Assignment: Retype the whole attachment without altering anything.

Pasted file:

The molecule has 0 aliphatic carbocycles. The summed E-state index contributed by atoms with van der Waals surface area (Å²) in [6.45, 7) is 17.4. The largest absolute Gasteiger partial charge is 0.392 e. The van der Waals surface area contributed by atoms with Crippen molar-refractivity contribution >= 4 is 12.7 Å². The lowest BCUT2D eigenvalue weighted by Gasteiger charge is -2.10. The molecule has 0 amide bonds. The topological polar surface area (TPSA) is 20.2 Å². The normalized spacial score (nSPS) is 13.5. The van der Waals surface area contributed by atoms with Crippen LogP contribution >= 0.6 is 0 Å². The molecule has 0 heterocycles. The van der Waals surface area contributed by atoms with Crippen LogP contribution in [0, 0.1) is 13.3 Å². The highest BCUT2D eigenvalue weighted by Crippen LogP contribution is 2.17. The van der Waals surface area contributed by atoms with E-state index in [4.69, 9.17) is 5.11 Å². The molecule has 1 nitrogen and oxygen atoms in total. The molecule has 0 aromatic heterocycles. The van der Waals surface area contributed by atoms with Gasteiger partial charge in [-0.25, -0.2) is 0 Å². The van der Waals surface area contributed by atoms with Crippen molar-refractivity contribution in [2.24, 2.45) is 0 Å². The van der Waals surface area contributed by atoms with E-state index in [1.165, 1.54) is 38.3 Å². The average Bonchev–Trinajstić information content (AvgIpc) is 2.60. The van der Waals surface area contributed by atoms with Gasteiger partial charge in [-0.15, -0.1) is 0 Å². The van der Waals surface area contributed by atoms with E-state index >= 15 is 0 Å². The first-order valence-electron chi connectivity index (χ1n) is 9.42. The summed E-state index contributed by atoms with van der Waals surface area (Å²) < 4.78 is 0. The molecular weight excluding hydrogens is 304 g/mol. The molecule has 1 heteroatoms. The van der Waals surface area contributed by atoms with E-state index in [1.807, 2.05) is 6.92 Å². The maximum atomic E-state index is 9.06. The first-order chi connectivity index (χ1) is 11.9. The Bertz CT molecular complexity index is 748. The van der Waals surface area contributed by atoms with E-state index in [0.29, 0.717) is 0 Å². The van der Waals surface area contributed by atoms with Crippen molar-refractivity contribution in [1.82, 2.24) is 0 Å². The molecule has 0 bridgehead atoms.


The molecule has 0 aliphatic carbocycles. The summed E-state index contributed by atoms with van der Waals surface area (Å²) in [6.45, 7) is 17.4. The largest absolute Gasteiger partial charge is 0.392 e. The van der Waals surface area contributed by atoms with Crippen molar-refractivity contribution >= 4 is 12.7 Å². The lowest BCUT2D eigenvalue weighted by Gasteiger charge is -2.10. The molecule has 0 amide bonds. The topological polar surface area (TPSA) is 20.2 Å². The normalized spacial score (nSPS) is 13.5. The van der Waals surface area contributed by atoms with Crippen LogP contribution >= 0.6 is 0 Å². The molecule has 0 heterocycles. The van der Waals surface area contributed by atoms with Crippen LogP contribution in [0, 0.1) is 13.3 Å². The highest BCUT2D eigenvalue weighted by Crippen LogP contribution is 2.17. The van der Waals surface area contributed by atoms with E-state index in [4.69, 9.17) is 5.11 Å². The molecule has 1 nitrogen and oxygen atoms in total. The molecule has 0 aromatic heterocycles. The van der Waals surface area contributed by atoms with Gasteiger partial charge in [-0.25, -0.2) is 0 Å². The van der Waals surface area contributed by atoms with Crippen molar-refractivity contribution in [2.24, 2.45) is 0 Å². The van der Waals surface area contributed by atoms with E-state index in [1.165, 1.54) is 38.3 Å². The average Bonchev–Trinajstić information content (AvgIpc) is 2.60. The van der Waals surface area contributed by atoms with Gasteiger partial charge in [-0.15, -0.1) is 0 Å². The van der Waals surface area contributed by atoms with E-state index >= 15 is 0 Å². The first-order valence-electron chi connectivity index (χ1n) is 9.42. The summed E-state index contributed by atoms with van der Waals surface area (Å²) < 4.78 is 0. The molecular weight excluding hydrogens is 304 g/mol. The molecule has 1 heteroatoms. The van der Waals surface area contributed by atoms with E-state index in [1.807, 2.05) is 6.92 Å². The maximum atomic E-state index is 9.06. The first-order chi connectivity index (χ1) is 11.9. The Bertz CT molecular complexity index is 748. The van der Waals surface area contributed by atoms with E-state index in [0.29, 0.717) is 0 Å². The van der Waals surface area contributed by atoms with Crippen molar-refractivity contribution in [1.82, 2.24) is 0 Å². The molecule has 0 bridgehead atoms.